Anastasius II is a much-maligned pope. Misunderstood by his contemporaries,
he has been abused by medieval historians, and even placed in hell by
Dante! Modern historical research, however, has cleared the memory of this
Anastasius II, a Roman, was a man of kindly and peaceable disposition.
Distressed at the continued schism of Constantinople, he sent legates to
the Emperor and messages of peace to the Patriarch. He did not sacrifice
principle. He continued to demand the condemnation of the schismatic,
Acacius. But the Romans seem to have misunderstood this, and they began
to grumble. Their indignation flamed higher when they learned that Pope
Anastasius had received back into communion Archbishop Andrew of
Thessalonica, who had been an ardent partisan of the schismatic Acacius.
They do not seem to have realized that Archbishop Andrew had repented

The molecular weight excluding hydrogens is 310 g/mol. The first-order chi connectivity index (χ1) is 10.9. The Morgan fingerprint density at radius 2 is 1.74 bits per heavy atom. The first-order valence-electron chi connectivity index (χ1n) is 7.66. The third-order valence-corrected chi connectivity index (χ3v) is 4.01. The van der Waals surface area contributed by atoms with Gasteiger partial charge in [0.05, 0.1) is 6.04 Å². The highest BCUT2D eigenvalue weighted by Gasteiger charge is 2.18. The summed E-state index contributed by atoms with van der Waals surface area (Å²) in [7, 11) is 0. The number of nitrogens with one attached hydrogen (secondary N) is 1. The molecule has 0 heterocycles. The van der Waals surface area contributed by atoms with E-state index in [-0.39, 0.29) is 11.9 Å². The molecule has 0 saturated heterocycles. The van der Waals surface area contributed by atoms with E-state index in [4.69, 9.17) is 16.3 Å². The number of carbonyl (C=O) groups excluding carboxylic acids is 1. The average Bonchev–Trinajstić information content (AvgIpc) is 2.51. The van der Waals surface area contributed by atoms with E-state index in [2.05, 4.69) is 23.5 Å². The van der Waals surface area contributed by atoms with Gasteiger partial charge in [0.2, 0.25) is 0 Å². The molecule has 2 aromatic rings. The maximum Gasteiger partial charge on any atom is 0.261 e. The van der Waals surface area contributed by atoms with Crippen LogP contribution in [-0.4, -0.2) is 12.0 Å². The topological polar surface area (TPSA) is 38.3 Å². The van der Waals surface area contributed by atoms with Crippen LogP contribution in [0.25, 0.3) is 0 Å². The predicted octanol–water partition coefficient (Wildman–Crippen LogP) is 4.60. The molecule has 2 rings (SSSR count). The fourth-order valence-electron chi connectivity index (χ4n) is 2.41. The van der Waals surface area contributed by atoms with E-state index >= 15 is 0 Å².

and had repudiated Acacius and returned to Catholic unity.
The confusion of the Romans was caused perhaps at least partially by the
indiscreet remarks of Photinus, Andrew's legate to the Pope. At the same
time the pro-Byzantine intrigues of the Senator Festus caused the Romans to
be intensely suspicious. All this resulted in a good deal of bitterness on
the part of Roman clergy and laity against peace-loving Pope Anastasius.
Anastasius, however, was unable to effect the reunion which he desired and
was spared the necessity of pacifying his disturbed Romans by his sudden
death in 498.
The Liber Pontificalis remarks that he was cut down by divine
intervention; but Duchesne regards this as a manifestation of party feeling
rather than the recording of cold history. There is no historical
justification at all for the horrible death dreamed up for him by the more
imaginative chroniclers of the Middle Ages.
While Pope Anastasius was having his troubles, an event full of future
significance took place in Gaul. Clovis, the Frankish king, was baptized by
Excerpted from "Popes
Through the Ages" by Joseph Brusher, S.J.